Bland’s The Very Noisy Bear (Scholas­tic, $16.99) is an­other cheer­fully loud book that starts with a very sleepy bear be­ing wo­ken by a band re­hears­ing in the jun­gle. Lion is on the drums, Ze­bra on the gui­tar, Moose on the trum­pet and Sheep (a jun­gle sheep, ob­vi­ously) on the vi­o­lin. Bear, per­suaded to join the fun, tries th­ese in­stru­ments one by one, with less than mu­si­cal re­sults. But then clever Sheep has a bright idea, one that re­minds us that ev­ery­one is good at some­thing. The pachy­derm in Have You Seen Ele­phant? (Gecko Press, $15.99), by English au­thor David Bar­row, is good at hid­ing. When a boy sug­gests a game of hide and seek, Ele­phant agrees but adds, “I must warn you though. I’m VERY good.’’ And so it proves to be on page af­ter page. We can see him, of course, we’re not fooled by that lamp­shade on his head — but this doesn’t help our young pro­tag­o­nist.

I Want Spaghetti! (Gecko Press, $15.99), by Amer­i­can writer Stephanie Blake, is the lat­est ad­ven­ture of the brat­tish rab­bit in­tro­duced in the 2011 best­seller Poo Bum. This time Si­mon is re­sist­ing all at­tempts by his preter­nat­u­rally tol­er­ant par­ents to eat his break­fast, lunch or din­ner be­cause ev­ery­thing they of­fer is “DIS­GUST­ING” and “ALL I WANT IS SPAGHETTI!” He’s a very shouty lit­tle rab­bit.

To fin­ish with a couple of board books for the real lit­tlies, for whom the mark of a good book is its chewa­bil­ity. Both are from Gecko Press and cost $16.99. SHHH! I’m Sleep­ing, by French il­lus­tra­tor Dorothee de Mon­fried, comes in a rec­tan­gu­lar shape, taller than it is wide, ideal for in­ex­pert hands. Guid­ing the cor­ners to the gums should present few prob­lems. This shape also suits the charm­ing story, which un­folds in side-by-side four-deck bunk beds in which eight dogs — Nono, Zaza, Kipp, Misha, Pe­dro, Jane, Popov and Omar — are set­tling down for the night. Or not set­tling down: af­ter Popov wakes up ev­ery­one with his singing, there’s a lot of rest­less bunk climb­ing and bed hop­ping, and if you think you know how the eight mutts are go­ing to end up, you prob­a­bly are right. Help! The Wolf is Com­ing, by French-Bel­gian team Cedric Ra­madier and Vin­cent Bourgeau, re­quires a bit more dex­ter­ity as the reader is asked to move the book — tilt it right, left and up­side down — to throw off the fast-ap­proach­ing wolf by send­ing him tum­bling and fall­ing and tee­ter­ing on the edge of a cliff. But of course he is a wolf, so he’s not eas­ily dis­cour­aged and the fi­nal ex­hor­ta­tion to young read­ers is very clever, making this a book that in­sists on be­ing re-read.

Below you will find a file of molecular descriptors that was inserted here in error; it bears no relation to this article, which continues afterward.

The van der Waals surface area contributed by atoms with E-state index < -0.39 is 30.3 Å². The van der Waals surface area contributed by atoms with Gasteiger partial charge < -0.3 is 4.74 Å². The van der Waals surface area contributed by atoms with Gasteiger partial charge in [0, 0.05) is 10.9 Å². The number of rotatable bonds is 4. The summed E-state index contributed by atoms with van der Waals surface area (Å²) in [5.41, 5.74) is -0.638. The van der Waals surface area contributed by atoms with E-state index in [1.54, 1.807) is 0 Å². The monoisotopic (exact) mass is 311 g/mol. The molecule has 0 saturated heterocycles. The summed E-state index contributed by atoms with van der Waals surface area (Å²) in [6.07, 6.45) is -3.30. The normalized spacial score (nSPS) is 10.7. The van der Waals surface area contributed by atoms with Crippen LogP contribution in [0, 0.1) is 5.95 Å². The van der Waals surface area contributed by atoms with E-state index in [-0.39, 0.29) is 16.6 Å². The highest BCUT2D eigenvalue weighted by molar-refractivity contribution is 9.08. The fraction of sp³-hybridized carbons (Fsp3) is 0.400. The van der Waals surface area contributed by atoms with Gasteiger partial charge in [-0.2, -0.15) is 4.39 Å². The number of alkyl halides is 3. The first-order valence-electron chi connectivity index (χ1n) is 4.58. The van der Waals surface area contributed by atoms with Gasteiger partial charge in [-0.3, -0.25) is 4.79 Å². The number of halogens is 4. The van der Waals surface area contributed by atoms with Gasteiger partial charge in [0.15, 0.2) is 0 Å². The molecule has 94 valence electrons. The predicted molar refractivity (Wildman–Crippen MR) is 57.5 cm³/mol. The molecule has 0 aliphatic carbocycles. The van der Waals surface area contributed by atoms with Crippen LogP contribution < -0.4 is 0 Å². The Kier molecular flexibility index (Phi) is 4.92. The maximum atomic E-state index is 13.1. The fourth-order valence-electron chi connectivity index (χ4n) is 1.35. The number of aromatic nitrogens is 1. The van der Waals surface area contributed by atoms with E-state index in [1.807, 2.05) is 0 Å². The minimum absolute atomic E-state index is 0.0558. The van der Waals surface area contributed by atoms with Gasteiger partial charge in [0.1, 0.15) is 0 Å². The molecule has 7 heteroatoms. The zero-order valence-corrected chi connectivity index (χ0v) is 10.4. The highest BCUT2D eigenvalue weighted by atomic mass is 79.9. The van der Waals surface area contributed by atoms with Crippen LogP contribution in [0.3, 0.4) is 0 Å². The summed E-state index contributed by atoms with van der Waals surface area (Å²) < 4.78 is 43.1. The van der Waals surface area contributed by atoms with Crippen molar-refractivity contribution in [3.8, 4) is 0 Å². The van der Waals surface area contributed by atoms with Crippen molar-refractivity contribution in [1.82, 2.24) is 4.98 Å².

Newspapers in English

Newspapers from Australia

© PressReader. All rights reserved.